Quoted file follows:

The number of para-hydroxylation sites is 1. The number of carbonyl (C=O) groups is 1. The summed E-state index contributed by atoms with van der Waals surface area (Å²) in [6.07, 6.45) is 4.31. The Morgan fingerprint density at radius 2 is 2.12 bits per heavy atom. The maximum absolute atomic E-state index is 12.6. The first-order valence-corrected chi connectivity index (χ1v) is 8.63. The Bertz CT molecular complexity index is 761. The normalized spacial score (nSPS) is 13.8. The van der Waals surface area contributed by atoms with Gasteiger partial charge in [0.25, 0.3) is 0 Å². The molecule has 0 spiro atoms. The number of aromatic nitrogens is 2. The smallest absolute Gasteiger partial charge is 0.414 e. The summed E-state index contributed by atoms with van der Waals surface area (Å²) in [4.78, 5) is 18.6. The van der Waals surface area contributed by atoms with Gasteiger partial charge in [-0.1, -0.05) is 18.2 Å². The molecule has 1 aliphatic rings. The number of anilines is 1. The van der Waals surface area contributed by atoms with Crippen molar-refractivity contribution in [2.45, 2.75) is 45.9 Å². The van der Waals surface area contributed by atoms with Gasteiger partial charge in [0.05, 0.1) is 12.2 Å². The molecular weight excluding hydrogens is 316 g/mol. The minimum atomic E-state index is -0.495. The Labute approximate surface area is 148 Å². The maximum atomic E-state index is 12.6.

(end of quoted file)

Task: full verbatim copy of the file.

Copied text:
The number of para-hydroxylation sites is 1. The number of carbonyl (C=O) groups is 1. The summed E-state index contributed by atoms with van der Waals surface area (Å²) in [6.07, 6.45) is 4.31. The Morgan fingerprint density at radius 2 is 2.12 bits per heavy atom. The maximum absolute atomic E-state index is 12.6. The first-order valence-corrected chi connectivity index (χ1v) is 8.63. The Bertz CT molecular complexity index is 761. The normalized spacial score (nSPS) is 13.8. The van der Waals surface area contributed by atoms with Gasteiger partial charge in [0.25, 0.3) is 0 Å². The molecule has 0 spiro atoms. The number of aromatic nitrogens is 2. The smallest absolute Gasteiger partial charge is 0.414 e. The summed E-state index contributed by atoms with van der Waals surface area (Å²) in [4.78, 5) is 18.6. The van der Waals surface area contributed by atoms with Gasteiger partial charge in [-0.1, -0.05) is 18.2 Å². The molecule has 1 aliphatic rings. The number of anilines is 1. The van der Waals surface area contributed by atoms with Crippen molar-refractivity contribution in [2.45, 2.75) is 45.9 Å². The van der Waals surface area contributed by atoms with Gasteiger partial charge in [0.05, 0.1) is 12.2 Å². The molecular weight excluding hydrogens is 316 g/mol. The minimum atomic E-state index is -0.495. The Labute approximate surface area is 148 Å². The maximum atomic E-state index is 12.6.